Above – Pictoplasma character suit and their ‘character scale’

In the afternoon I attended a workshop presentation by James Alliban of Skive (London). He was demonstrating his work in Augmented Reality and, again, narrative took up a reasonable slice of his presentation. He quoted an Indian proverb that says, “Tell me a fact and I will learn. Tell me a truth and I will believe. Tell me a story & it will stay in my heart forever.” This resonated with me as I’ve long recognised storytelling as a significant medium for learning (it’s as old as time!) and yet, these days, it seems to be relatively untapped and it’s cetainly an area that I’m interested in pursuing. (Only this week a documentary on the BBC demonstrated how storytelling is being used to assist sufferers of Dyslexia to learn!)

Another interesting point (crucial, I would suggest..) that Alliban made was that while digital interfaces for experiencing new media, (from spellcheckers to Virtual Reality, etc..) can create valuable extensions to our lives they can also make ‘significant amputations‘. Again, this highlights the responsibility associated with creating such applications.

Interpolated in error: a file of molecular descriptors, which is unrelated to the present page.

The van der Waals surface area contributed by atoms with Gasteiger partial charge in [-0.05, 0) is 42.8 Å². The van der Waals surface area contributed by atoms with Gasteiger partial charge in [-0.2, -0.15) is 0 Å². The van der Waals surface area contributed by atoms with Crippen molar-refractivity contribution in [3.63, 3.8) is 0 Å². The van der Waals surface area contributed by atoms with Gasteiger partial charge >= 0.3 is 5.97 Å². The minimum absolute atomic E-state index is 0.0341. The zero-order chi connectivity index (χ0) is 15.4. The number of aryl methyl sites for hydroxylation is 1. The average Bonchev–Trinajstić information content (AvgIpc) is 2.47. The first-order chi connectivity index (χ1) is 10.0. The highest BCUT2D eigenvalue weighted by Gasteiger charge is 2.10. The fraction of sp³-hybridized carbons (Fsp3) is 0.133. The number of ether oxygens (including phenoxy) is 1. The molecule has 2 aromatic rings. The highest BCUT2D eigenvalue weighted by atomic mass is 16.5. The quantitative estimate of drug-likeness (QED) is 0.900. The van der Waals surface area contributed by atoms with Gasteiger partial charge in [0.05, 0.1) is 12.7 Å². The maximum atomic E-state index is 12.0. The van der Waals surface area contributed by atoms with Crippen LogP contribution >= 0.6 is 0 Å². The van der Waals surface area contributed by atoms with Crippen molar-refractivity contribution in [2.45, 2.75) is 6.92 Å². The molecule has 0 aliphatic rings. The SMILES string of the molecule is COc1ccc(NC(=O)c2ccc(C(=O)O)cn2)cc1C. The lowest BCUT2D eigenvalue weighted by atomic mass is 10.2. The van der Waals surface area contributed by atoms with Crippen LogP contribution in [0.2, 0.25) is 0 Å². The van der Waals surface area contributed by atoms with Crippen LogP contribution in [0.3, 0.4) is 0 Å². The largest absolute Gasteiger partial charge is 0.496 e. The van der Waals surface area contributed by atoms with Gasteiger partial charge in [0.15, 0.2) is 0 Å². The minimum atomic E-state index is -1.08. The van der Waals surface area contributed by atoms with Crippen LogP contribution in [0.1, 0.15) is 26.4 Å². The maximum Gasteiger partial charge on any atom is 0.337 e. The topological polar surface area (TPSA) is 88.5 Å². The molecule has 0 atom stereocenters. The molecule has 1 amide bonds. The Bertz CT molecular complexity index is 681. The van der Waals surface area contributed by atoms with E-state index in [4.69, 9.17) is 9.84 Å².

You can follow his blog here.

Above – Ian Anderson (r) and Lyall Bruce of Sooper Double D

We could be Heroes..
It was also a year, it would seem, for my design heroes to turn up in Dundee. First up was Ian Livingstone, co-creator of Games Workshop, Warhammer and (more significantly for me) Fighting Fantasy. He gave a great overview of gaming from traditional board games, through Dungeons and Dragons and Warhammer, and then his ‘second life’ in the realm of digital games and in particular Tomb Raider who, his publishing company, Eidos was responsible for bringing to our attention. I had the opportunity to speak to him during an early lunch on Thursday (you can see my signed The Warlock of Firetop Mountain here) and he showed me the draft layout for a new Fighting Fantasy book that he’s in the process of writing!
On Friday it was ‘graphic design hero’ Ian Anderson, designer behind the mighty the Designers Republic (I <3 my DR)! I was going to ask him to sign my tDR Angry Man poster but in the end I decided that, being Ian Anderson, it was more appropriate for him to sign the tube (don’t want to spoil the poster ;)) and he graciously (though reluctantly “..the work is the signature..”) agreed, complete with Angry Man doodle. (And it’s not going on eBay!)
He did a great Q&A with Lyall Bruce of Sooper DD and then happily sat and chatted with myself, Sooper DD and Tartanbaffies in the Hannah McClure Gallery for an hour or so.

Above – Lyall Bruce (Sooper DD), Ian Anderson (tDR) and John Patterson (Tartan Baffies) Hannah McClure Gallery

I’m conscious that this is an Epic post so i’m going to wrap up..!